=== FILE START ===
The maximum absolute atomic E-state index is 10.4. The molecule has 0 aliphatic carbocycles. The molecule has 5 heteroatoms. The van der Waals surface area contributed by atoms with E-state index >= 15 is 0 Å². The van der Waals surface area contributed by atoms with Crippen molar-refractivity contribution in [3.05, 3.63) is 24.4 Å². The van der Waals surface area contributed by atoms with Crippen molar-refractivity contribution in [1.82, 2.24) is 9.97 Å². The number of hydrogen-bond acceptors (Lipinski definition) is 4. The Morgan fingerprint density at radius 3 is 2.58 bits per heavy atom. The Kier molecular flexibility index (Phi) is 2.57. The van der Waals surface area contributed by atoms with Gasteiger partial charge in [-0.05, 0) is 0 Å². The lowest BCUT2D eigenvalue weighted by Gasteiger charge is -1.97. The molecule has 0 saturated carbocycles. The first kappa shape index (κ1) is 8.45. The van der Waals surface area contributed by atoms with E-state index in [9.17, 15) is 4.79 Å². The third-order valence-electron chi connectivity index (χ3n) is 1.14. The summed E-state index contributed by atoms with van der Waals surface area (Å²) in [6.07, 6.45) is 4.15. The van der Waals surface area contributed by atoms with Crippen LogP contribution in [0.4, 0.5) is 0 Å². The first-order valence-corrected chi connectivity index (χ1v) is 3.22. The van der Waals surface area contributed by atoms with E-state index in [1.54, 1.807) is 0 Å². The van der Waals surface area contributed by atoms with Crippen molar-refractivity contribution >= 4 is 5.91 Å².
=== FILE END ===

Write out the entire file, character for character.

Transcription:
The maximum absolute atomic E-state index is 10.4. The molecule has 0 aliphatic carbocycles. The molecule has 5 heteroatoms. The van der Waals surface area contributed by atoms with E-state index >= 15 is 0 Å². The van der Waals surface area contributed by atoms with Crippen molar-refractivity contribution in [3.05, 3.63) is 24.4 Å². The van der Waals surface area contributed by atoms with Crippen molar-refractivity contribution in [1.82, 2.24) is 9.97 Å². The number of hydrogen-bond acceptors (Lipinski definition) is 4. The Morgan fingerprint density at radius 3 is 2.58 bits per heavy atom. The Kier molecular flexibility index (Phi) is 2.57. The van der Waals surface area contributed by atoms with Gasteiger partial charge in [-0.05, 0) is 0 Å². The lowest BCUT2D eigenvalue weighted by Gasteiger charge is -1.97. The molecule has 0 saturated carbocycles. The first kappa shape index (κ1) is 8.45. The van der Waals surface area contributed by atoms with E-state index in [9.17, 15) is 4.79 Å². The third-order valence-electron chi connectivity index (χ3n) is 1.14. The summed E-state index contributed by atoms with van der Waals surface area (Å²) in [6.07, 6.45) is 4.15. The van der Waals surface area contributed by atoms with Crippen LogP contribution in [0.4, 0.5) is 0 Å². The first-order valence-corrected chi connectivity index (χ1v) is 3.22. The van der Waals surface area contributed by atoms with E-state index in [1.54, 1.807) is 0 Å². The van der Waals surface area contributed by atoms with Crippen molar-refractivity contribution >= 4 is 5.91 Å².